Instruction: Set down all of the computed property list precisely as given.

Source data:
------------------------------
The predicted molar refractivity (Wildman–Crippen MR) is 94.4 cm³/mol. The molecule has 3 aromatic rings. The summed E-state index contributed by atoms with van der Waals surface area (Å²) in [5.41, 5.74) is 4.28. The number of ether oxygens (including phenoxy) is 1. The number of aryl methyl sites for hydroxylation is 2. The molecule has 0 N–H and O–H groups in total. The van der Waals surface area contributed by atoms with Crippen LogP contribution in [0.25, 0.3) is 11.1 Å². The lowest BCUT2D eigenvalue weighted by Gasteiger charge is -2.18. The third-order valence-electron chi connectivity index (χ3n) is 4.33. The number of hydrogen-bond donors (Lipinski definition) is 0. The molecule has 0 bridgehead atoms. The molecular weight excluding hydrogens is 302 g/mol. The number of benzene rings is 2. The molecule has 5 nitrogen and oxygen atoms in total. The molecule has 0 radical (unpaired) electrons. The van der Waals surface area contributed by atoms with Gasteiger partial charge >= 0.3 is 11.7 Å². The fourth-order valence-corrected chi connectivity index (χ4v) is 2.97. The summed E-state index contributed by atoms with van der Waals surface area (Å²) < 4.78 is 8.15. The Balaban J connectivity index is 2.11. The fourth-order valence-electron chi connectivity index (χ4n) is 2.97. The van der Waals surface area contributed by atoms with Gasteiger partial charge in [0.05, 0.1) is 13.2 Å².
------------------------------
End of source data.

The predicted molar refractivity (Wildman–Crippen MR) is 94.4 cm³/mol. The molecule has 3 aromatic rings. The summed E-state index contributed by atoms with van der Waals surface area (Å²) in [5.41, 5.74) is 4.28. The number of ether oxygens (including phenoxy) is 1. The number of aryl methyl sites for hydroxylation is 2. The molecule has 0 N–H and O–H groups in total. The van der Waals surface area contributed by atoms with Crippen LogP contribution in [0.25, 0.3) is 11.1 Å². The lowest BCUT2D eigenvalue weighted by Gasteiger charge is -2.18. The third-order valence-electron chi connectivity index (χ3n) is 4.33. The number of hydrogen-bond donors (Lipinski definition) is 0. The molecule has 0 bridgehead atoms. The molecular weight excluding hydrogens is 302 g/mol. The number of benzene rings is 2. The molecule has 5 nitrogen and oxygen atoms in total. The molecule has 0 radical (unpaired) electrons. The van der Waals surface area contributed by atoms with Gasteiger partial charge >= 0.3 is 11.7 Å². The fourth-order valence-corrected chi connectivity index (χ4v) is 2.97. The summed E-state index contributed by atoms with van der Waals surface area (Å²) < 4.78 is 8.15. The Balaban J connectivity index is 2.11. The fourth-order valence-electron chi connectivity index (χ4n) is 2.97. The van der Waals surface area contributed by atoms with Gasteiger partial charge in [0.05, 0.1) is 13.2 Å².